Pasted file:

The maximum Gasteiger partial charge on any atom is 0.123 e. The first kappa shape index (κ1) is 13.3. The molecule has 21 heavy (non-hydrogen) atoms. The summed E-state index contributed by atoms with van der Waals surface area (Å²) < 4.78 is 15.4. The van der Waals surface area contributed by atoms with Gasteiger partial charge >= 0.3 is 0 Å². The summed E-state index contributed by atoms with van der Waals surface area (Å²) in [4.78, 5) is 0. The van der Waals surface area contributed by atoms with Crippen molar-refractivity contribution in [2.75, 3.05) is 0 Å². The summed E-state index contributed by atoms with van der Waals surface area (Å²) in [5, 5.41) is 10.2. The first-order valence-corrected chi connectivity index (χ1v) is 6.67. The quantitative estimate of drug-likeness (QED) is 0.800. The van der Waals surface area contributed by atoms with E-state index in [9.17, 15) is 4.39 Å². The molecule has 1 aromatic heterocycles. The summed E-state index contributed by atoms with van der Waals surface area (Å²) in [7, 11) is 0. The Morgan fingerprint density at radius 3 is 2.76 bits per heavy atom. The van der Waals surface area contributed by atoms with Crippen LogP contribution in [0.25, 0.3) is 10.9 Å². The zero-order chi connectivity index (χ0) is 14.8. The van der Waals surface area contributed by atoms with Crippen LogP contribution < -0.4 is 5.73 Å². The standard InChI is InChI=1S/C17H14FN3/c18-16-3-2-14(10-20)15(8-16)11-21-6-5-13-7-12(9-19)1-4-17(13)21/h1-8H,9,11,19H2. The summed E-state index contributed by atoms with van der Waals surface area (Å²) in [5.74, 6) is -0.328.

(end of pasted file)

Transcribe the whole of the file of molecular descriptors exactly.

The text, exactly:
The maximum Gasteiger partial charge on any atom is 0.123 e. The first kappa shape index (κ1) is 13.3. The molecule has 21 heavy (non-hydrogen) atoms. The summed E-state index contributed by atoms with van der Waals surface area (Å²) < 4.78 is 15.4. The van der Waals surface area contributed by atoms with Gasteiger partial charge >= 0.3 is 0 Å². The summed E-state index contributed by atoms with van der Waals surface area (Å²) in [4.78, 5) is 0. The van der Waals surface area contributed by atoms with Crippen molar-refractivity contribution in [2.75, 3.05) is 0 Å². The summed E-state index contributed by atoms with van der Waals surface area (Å²) in [5, 5.41) is 10.2. The first-order valence-corrected chi connectivity index (χ1v) is 6.67. The quantitative estimate of drug-likeness (QED) is 0.800. The van der Waals surface area contributed by atoms with E-state index in [9.17, 15) is 4.39 Å². The molecule has 1 aromatic heterocycles. The summed E-state index contributed by atoms with van der Waals surface area (Å²) in [7, 11) is 0. The Morgan fingerprint density at radius 3 is 2.76 bits per heavy atom. The van der Waals surface area contributed by atoms with Crippen LogP contribution in [0.25, 0.3) is 10.9 Å². The zero-order chi connectivity index (χ0) is 14.8. The van der Waals surface area contributed by atoms with Crippen LogP contribution < -0.4 is 5.73 Å². The standard InChI is InChI=1S/C17H14FN3/c18-16-3-2-14(10-20)15(8-16)11-21-6-5-13-7-12(9-19)1-4-17(13)21/h1-8H,9,11,19H2. The summed E-state index contributed by atoms with van der Waals surface area (Å²) in [5.74, 6) is -0.328.